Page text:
Above: Charlie looks slightly worried before leaving home with his brother James for his first day at Arnold House in September 1987 Afterwards James read History at Leeds and then set out to become a foreign correspondent. He worked in former Soviet Central Asia 2002-4 as a freelancer and then with Reuters news agency in Norway, Russia and the Caucasus. Charlie read History at Edinburgh and then joined the British Army, first at Sandhurst and then 2nd Battalion, The Royal Green Jackets (now 4th Battalion, The Rifles). He commanded his platoon in Iraq and is now a Captain and the Adjutant at Eton College. What are your overriding memories of AH? Charlie: Multiple-choice science tests with Mr Grey; Cricket tour in the Lake District; singing songs in the minibus with Mr Newman on the way back from rugby matches; chasing sheep on a geography field trip with Mr Prosser in Wales; spending up to 50p at tuck shop; dribbling out of the end of my recorder; having to dress up as a girl in the junior school play; forgetting my tracksuit for games and receiving a malus; French role plays with Mrs Cooper; chess

How has being an AH pupil had an impact on your life? Charlie: AH gave me an excellent allrounded education and plenty of sporting opportunities. Most significantly, the school made me into a polite and well mannered boy – an extremely valuable attribute to have. James: I agree. AH really was such a friendly, polite place that its indelible mark is probably fairness and perspective. There was also a sense that if you set your mind on something and you prepared properly then anything was possible. Where has your career taken you? Charlie: I’ve been to some pretty cold and wet places in all four corners of the UK with the Army. I have also trained overseas in Cyprus and Kenya. Operationally, I served in Iraq. There are also opportunities for fun with what is known as “adventure training”. I have been skiing in the Alps; survived the Cresta Run in St Moritz; sailed in the Adriatic Sea; and trekked in California. James: Journalism has sent me to many unheard of places. It’s been a great adventure. I’ve reported from remote villages in Siberia, the endless steppe of Central Asia, neat Norwegian oil fields, exotic Presidential palaces, street demos, conflict. The list goes on. What advice would you give someone who would like to following in your career footsteps?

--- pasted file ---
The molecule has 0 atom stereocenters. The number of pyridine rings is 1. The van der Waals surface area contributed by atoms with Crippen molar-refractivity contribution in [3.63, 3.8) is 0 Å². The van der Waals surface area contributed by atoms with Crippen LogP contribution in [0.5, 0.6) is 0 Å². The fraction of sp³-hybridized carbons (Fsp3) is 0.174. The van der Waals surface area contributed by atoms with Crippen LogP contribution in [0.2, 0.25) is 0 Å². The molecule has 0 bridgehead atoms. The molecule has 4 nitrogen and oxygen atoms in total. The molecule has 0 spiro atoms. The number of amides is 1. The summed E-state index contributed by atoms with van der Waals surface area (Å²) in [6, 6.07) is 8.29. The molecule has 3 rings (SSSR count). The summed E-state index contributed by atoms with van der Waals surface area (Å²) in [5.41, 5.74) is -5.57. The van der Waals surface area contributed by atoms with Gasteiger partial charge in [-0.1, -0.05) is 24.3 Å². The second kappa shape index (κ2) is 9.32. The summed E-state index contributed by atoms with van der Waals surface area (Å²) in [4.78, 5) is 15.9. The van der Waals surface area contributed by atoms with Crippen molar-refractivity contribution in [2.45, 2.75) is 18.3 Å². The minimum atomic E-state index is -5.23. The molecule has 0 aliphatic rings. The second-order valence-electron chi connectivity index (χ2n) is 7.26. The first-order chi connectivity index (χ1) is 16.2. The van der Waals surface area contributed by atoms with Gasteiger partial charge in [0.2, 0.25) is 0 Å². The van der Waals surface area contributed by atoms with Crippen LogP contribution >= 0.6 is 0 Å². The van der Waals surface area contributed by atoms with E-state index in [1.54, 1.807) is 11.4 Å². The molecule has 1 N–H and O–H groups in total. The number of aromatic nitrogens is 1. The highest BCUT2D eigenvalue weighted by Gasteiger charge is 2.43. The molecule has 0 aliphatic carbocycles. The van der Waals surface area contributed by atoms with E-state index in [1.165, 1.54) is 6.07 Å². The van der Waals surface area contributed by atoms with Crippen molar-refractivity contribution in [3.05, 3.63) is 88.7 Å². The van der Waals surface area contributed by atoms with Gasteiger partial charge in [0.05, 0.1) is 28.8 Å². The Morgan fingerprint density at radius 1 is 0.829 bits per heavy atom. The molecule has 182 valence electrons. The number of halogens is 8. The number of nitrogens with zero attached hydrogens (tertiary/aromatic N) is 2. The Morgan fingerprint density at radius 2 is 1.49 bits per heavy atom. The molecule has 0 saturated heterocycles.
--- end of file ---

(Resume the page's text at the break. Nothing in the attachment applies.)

Charlie: The earlier you realise you might want to join the Army the better. There are many different careers within the Army that you need to make sure you pursue the right one. Once you realise you want to join – whether it is only for four years or for a whole career – you talk to as many people as possible so you can make an informed decision as to which path you want to follow. Once you know where you are heading, you can then focus on one goal and with enough determination and an Arnold House foundation, I am sure you will succeed! James: Again, start preparations early. I absorbed myself in the foreign pages of newspapers every day when I was a teenager and at university I worked on the student newspaper. Foreign journalism can be a rather chaotic career path but, if you get yourself abroad, learn from experienced foreign corros and are persistent, you’ll get noticed by editors and work will start coming your way. What is the most dangerous thing you have done in your job? Charlie: Being in the Army involves doing a lot of things which you wouldn’t normally choose to do. These things are often dangerous and not always much fun. During my operational tour of Iraq there were a lot of dangerous moments. One moment unsurprisingly sticks out for me: during a strike operation in Basra, whilst attempting to drag an injured colleague to safety, I was shot in the arm. Corporal Wilson, who was helping to drag our injured colleague, was sadly killed in the process. Fortunately I managed to rally some help and both men were recovered. James: Frontline reporting duties in Georgia during a brief but intense war against Russia in August 2008 were dangerous. I was never shot at or bombed but the threat was always there as it was such a fluid and chaotic period. Missions to report on rising violence in Russia’s north Caucasus, centred around Chechnya, always had an element of danger. On solo missions, working with a local fixer, you have to keep very focused. I always found dealing with nerves in the pre-deployment stage quite difficult.

Arnold House School 1 Loudoun Road St.John’s Wood, London NW8 0LH Telephone: 020 7266 4840 Facsimile: 020 7266 6994 Email: office@arnoldhouse.co.uk Website: www.arnoldhouse.co.uk Arnold House School Ltd (Limited by Guarantee). Registered in London Number 889424. Educational Charitable Trust Number 312725